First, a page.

Also in this example, you have a new Flat Come bet in the Come box.  The shooter’s next roll will establish this Come’s point.  When the Come point is established, the dealer moves the $5 chip from the Come box to the point box, at which time you can take Odds on the new Come point.

come bet in craps

If you have Come with Odds bets working on the come-out roll of a new game (i.e., the shooter made his point to end the previous game, so the next roll is the come-out roll for a new game), the Odds portions of your Come bets are considered automatically off (i.e., not working and not in play).  However, the Flat portions are considered on (i.e., working and in play).  (Yes, I know this is confusing, but hang in there, we’re almost to the scenario.)  If the shooter rolls a 7 on the come-out for a new game, the Flat Come bets lose but you don’t lose the Odds bets.  In this case, the dealer returns the Odds portions of your Come bets to you, and he keeps the Flat portions.  If the shooter rolls a point number on the come-out for which you have an already established Flat Come with Odds bet, only your Flat portion wins because the Odds portion is considered automatically off for the come-out roll of a new game.  (Wow, I know that sounded really confusing.  You might want to read that paragraph again.)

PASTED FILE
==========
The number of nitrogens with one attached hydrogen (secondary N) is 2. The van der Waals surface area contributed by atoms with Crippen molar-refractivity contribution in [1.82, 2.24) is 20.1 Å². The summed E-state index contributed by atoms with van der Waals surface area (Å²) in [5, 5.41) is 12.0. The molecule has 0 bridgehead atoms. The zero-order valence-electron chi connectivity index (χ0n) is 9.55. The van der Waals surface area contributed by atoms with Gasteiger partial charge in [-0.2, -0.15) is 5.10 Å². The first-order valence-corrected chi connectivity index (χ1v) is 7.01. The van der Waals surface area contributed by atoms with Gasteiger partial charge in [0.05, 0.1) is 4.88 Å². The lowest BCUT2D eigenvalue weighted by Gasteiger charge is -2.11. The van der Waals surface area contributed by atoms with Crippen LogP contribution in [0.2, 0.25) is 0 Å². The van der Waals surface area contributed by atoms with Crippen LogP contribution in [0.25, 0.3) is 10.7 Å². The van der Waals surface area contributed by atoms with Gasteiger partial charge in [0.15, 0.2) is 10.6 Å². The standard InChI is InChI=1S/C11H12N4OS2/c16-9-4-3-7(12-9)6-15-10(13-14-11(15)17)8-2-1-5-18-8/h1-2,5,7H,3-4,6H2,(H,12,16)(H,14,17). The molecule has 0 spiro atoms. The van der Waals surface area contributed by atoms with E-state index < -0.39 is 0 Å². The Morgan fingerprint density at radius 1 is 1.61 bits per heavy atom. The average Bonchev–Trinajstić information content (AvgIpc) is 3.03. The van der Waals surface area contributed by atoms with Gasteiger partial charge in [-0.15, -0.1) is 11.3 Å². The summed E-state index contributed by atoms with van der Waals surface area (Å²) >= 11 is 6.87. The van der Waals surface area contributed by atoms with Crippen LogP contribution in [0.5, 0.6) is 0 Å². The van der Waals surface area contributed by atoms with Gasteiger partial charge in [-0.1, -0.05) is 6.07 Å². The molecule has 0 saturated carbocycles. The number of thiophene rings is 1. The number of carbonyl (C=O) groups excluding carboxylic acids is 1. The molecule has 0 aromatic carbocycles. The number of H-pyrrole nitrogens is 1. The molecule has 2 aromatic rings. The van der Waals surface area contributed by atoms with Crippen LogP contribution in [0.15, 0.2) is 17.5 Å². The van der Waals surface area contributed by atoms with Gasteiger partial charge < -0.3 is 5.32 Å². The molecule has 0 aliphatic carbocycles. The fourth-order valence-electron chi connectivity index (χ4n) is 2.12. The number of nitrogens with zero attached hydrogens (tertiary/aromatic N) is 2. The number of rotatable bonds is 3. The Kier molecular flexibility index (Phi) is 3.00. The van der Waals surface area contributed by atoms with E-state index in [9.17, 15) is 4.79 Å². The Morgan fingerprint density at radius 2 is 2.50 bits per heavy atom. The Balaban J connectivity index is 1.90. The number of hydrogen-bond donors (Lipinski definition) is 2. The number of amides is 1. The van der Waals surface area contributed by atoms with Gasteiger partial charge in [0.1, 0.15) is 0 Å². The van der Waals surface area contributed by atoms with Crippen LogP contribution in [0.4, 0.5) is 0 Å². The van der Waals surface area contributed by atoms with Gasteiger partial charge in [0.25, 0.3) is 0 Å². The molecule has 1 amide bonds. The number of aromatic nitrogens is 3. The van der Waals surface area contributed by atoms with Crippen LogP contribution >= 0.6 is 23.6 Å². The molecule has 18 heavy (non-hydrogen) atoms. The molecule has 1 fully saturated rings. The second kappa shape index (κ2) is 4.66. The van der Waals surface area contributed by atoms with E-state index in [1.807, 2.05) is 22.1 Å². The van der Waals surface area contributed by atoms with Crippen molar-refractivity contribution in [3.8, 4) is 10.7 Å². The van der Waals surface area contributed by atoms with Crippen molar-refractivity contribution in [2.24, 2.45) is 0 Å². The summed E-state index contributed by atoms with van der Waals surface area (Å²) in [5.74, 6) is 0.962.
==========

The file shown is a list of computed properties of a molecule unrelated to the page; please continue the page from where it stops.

You can decide to make your Come Odds working on the come-out roll of a new game simply by telling the dealer, “My Come Odds are working on the come-out.”  The dealer will then put a small button labeled “ON” on top of your Come Odds bets.  Then, if the shooter rolls a 7 on the come-out, you lose both the Flat portions and the Odds portions of your Come bets because you told the dealer you wanted the Odds in play on the come-out.  If the shooter rolls a point number for which you have an established Come with Odds bet, you win both the Flat and Odds portions because you told the dealer your Come Odds are working on the come-out.